“Tonite” — LCD Soundsystem — WINNER
“Line Of Sight” — Odesza Featuring Wynne & Mansionair
Best R&B Performance:
“Get You” — Daniel Caesar Featuring Kali Uchis
“Distraction” — Kehlani
“High” — Ledisi
“That’s What I Like” — Bruno Mars —WINNER
“The Weekend” — SZA
Best Traditional R&B Performance:
“Laugh And Move On” — The Baylor Project
“Redbone” — Childish Gambino — WINNER
“What I’m Feelin’ ” — Anthony Hamilton Featuring The Hamiltones|
“All The Way” — Ledisi
“Still” — Mali Music
Best R&B Song:
“First Began” — PJ Morton, songwriter (PJ Morton)
“Location” — Alfredo Gonzalez, Olatunji Ige, Samuel David Jiminez, Christopher McClenney, Khalid Robinson & Joshua Scruggs, songwriters (Khalid)
“Redbone” — Donald Glover & Ludwig Goransson, songwriters (Childish Gambino)
“Supermodel” — Tyran Donaldson, Terrence Henderson, Greg Landfair Jr., Solana Rowe & Pharrell Williams, songwriters (SZA)
“That’s What I Like” — Christopher Brody Brown, James Fauntleroy, Philip Lawrence, Bruno Mars, Ray Charles McCullough II, Jeremy Reeves, Ray Romulus & Jonathan Yip, songwriters (Bruno Mars) —WINNER
Best Urban Contemporary Album:
Free 6LACK — 6LACK
“Awaken, My Love!” — Childish Gambino
American Teen — Khalid
Ctrl — SZA
Starboy — The Weeknd —WINNER
Best R&B Album:
Freudian — Daniel Caesar
Let Love Rule — Ledisi
24K Magic — Bruno Mars — WINNER
Gumbo — PJ Morton
Feel the Real –Musiq Soulchild
Best Rap Performance:
“Bounce Back” — Big Sean
“Bodak Yellow” — Cardi B
“4:44” — Jay-Z
“HUMBLE.” — Kendrick Lamar —WINNER
“Bad And Boujee” — Migos Featuring Lil Uzi Vert
Best Rap/Sung Performance:
“PRBLMS” — 6LACK
“Crew” — Goldlink Featuring Brent Faiyaz & Shy Glizzy
“Family Feud” — Jay-Z Featuring Beyoncé
“LOYALTY.” — Kendrick Lamar featuring Rihanna — WINNER
“Love Galore” — SZA Featuring Travis Scott
Best Rap Song:
“Bodak Yellow” — Dieuson Octave, Klenord Raphael, Shaftizm, Jordan Thorpe, Washpoppin & J White, songwriters (Cardi B)
“Chase Me” — Judah Bauer, Brian Burton, Hector Delgado, Jaime Meline, Antwan Patton, Michael Render, Russell Simins & Jon Spencer, songwriters (Danger Mouse Featuring Run The Jewels & Big Boi)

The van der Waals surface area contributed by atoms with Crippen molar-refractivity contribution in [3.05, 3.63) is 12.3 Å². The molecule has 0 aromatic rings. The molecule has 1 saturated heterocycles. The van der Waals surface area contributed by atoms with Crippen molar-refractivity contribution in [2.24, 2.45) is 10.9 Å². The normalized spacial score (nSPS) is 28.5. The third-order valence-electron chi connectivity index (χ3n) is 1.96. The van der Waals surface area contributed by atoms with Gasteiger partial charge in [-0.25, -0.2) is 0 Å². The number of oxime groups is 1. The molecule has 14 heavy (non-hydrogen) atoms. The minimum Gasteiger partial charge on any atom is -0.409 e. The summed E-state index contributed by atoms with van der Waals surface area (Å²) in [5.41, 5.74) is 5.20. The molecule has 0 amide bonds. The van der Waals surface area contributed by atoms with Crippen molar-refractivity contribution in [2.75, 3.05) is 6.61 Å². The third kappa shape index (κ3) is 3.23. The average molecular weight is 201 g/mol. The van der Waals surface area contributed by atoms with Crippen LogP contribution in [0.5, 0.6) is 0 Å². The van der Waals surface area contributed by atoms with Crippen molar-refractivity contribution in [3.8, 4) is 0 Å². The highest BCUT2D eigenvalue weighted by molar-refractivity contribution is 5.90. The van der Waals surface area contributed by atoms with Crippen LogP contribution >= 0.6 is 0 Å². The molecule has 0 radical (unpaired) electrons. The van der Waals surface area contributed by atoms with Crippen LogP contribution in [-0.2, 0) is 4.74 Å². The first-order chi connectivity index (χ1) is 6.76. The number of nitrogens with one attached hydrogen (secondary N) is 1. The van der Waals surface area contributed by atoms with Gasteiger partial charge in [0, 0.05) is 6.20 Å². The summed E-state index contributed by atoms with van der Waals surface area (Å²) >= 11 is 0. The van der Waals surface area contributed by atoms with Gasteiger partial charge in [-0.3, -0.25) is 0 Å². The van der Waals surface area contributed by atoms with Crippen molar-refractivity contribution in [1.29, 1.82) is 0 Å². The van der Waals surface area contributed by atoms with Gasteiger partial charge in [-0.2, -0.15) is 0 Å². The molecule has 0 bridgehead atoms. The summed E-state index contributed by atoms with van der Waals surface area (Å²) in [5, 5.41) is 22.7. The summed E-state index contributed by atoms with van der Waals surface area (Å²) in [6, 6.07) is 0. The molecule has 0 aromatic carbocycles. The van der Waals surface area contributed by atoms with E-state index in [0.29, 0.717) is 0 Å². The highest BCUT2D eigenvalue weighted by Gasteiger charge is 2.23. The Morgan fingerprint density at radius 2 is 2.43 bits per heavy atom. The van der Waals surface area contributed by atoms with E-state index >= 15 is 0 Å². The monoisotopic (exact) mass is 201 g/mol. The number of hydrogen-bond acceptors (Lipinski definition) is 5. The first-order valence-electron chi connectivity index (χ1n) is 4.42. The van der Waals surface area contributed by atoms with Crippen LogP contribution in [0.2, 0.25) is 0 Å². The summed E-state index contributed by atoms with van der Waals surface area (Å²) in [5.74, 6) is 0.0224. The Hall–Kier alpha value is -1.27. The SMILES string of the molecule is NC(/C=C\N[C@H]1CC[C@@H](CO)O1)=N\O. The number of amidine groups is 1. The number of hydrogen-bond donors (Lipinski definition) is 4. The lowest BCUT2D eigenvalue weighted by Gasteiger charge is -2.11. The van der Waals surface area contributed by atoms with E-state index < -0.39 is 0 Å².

“HUMBLE.” — Duckworth, Asheton Hogan & M. Williams II, songwriters (Kendrick Lamar) — WINNER
“Sassy” — Gabouer & M. Evans, songwriters (Rapsody)
“The Story Of O.J.” — Shawn Carter & Dion Wilson, songwriters (Jay-Z)
Best Rap Album:
4:44 — Jay-Z
DAMN. — Kendrick Lamar — WINNER
Culture — Migos
Laila’s Wisdom — Rapsody
Flower Boy — Tyler, The Creator
Best Improvised Jazz Solo:
“Can’t Remember Why” — Sara Caswell, soloist
“Dance Of Shiva” — Billy Childs, soloist
“Whisper Not” — Fred Hersch, soloist
“Miles Beyond” — John McLaughlin, soloist — WINNER
“Ilimba” — Chris Potter, soloist
Best Jazz Vocal Album:
The Journey — The Baylor Project
A Social Call — Jazzmeia Horn
Bad Ass and Blind — Raul Midón
Porter Plays Porter — Randy Porter Trio With Nancy King
Dreams and Daggers — Cécile McLorin Salvant — WINNER
Best Jazz Instrumental Album:
Uptown, Downtown — Bill Charlap Trio
Rebirth — Billy Childs — WINNER
Project Freedom –Joey DeFrancesco & The People
Open Book — Fred Hersch
The Dreamer Is the Dream — Chris Potter
Best Large Jazz Ensemble Album:
MONK’estra Vol. 2 — John Beasley
Jigsaw — Alan Ferber Big Band
Bringin’ It — Christian McBride Big Band — WINNER
Homecoming — Vince Mendoza & WDR Big Band Cologne
Whispers on the Wind — Chuck Owen and The Jazz Surge
Best Latin Jazz Album:
Hybrido – From Rio To Wayne Shorter — Antonio Adolfo
Oddara — Jane Bunnett & Maqueque
Outra Coisa – The Music Of Moacir Santos — Anat Cohen & Marcello Gonçalves
Típico — Miguel Zenón
Jazz Tango — Pablo Ziegler Trio — WINNER
Best Gospel Performance/Song:
“Too Hard Not To” — Tina Campbell
“You Deserve It” — JJ Hairston & Youthful Praise Featuring Bishop Cortez Vaughn
“Better Days” — Le’Andria
“My Life” — The Walls Group
“Never Have To Be Alone” — CeCe Winans — WINNER
Best Gospel Album:
Crossover: Live From Music City — Travis Greene
Bigger Than Me — Le’Andria
Close — Marvin Sapp
Sunday Song — Anita Wilson
Let Them Fall in Love — CeCe Winans — WINNER
Best Latin Pop Album:
Lo Único Constante — Alex Cuba
Mis Planes Son Amarte — Juanes
Amar Y Vivir En Vivo Desde La Ciudad De México, 2017 — La Santa Cecilia
Musas (Un Homenaje Al Folclore Latinoamericano En Manos De Los Macorinos) — Natalia Lafourcade
El Dorado — Shakira — WINNER
Best Latin Rock, Urban or Alternative Album:
Ayo — Bomba Estéreo
Pa’ Fuera — C4 Trío & Desorden Público
Salvavidas De Hielo — Jorge Drexler
El Paradise — Los Amigos Invisibles
Residente — Residente — WINNER
Best Regional Mexican Music Album:
Ni Diablo Ni Santo — Julión Álvarez Y Su Norteño Banda